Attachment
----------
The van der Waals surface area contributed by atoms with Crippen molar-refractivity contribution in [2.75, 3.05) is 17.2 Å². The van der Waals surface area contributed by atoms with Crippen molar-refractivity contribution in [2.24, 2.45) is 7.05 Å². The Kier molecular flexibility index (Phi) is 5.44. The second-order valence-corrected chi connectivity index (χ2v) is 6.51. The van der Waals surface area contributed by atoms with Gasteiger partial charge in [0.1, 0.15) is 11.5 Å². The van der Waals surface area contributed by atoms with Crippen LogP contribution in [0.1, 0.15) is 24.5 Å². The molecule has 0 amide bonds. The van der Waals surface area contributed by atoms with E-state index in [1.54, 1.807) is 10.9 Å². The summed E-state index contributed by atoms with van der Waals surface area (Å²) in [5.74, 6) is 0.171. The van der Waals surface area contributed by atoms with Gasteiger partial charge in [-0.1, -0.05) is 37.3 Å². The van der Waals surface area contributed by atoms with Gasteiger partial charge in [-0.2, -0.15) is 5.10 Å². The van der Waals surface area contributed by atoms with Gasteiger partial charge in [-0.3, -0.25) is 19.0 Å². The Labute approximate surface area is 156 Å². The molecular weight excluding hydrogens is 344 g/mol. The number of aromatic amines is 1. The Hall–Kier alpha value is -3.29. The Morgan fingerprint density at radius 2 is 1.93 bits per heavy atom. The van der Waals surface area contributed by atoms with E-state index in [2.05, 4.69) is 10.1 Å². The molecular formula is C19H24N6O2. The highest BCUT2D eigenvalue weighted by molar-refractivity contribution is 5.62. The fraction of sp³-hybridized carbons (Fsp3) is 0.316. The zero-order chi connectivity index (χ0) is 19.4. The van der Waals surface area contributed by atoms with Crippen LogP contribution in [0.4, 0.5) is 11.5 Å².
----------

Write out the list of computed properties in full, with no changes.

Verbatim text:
The van der Waals surface area contributed by atoms with Crippen molar-refractivity contribution in [2.75, 3.05) is 17.2 Å². The van der Waals surface area contributed by atoms with Crippen molar-refractivity contribution in [2.24, 2.45) is 7.05 Å². The Kier molecular flexibility index (Phi) is 5.44. The second-order valence-corrected chi connectivity index (χ2v) is 6.51. The van der Waals surface area contributed by atoms with Gasteiger partial charge in [0.1, 0.15) is 11.5 Å². The van der Waals surface area contributed by atoms with Crippen LogP contribution in [0.1, 0.15) is 24.5 Å². The molecule has 0 amide bonds. The van der Waals surface area contributed by atoms with E-state index in [1.54, 1.807) is 10.9 Å². The summed E-state index contributed by atoms with van der Waals surface area (Å²) in [5.74, 6) is 0.171. The van der Waals surface area contributed by atoms with Gasteiger partial charge in [-0.1, -0.05) is 37.3 Å². The van der Waals surface area contributed by atoms with Gasteiger partial charge in [-0.2, -0.15) is 5.10 Å². The van der Waals surface area contributed by atoms with Gasteiger partial charge in [-0.3, -0.25) is 19.0 Å². The Labute approximate surface area is 156 Å². The molecular weight excluding hydrogens is 344 g/mol. The number of aromatic amines is 1. The Hall–Kier alpha value is -3.29. The Morgan fingerprint density at radius 2 is 1.93 bits per heavy atom. The van der Waals surface area contributed by atoms with E-state index in [2.05, 4.69) is 10.1 Å². The molecular formula is C19H24N6O2. The highest BCUT2D eigenvalue weighted by molar-refractivity contribution is 5.62. The fraction of sp³-hybridized carbons (Fsp3) is 0.316. The zero-order chi connectivity index (χ0) is 19.4. The van der Waals surface area contributed by atoms with Crippen LogP contribution in [0.4, 0.5) is 11.5 Å².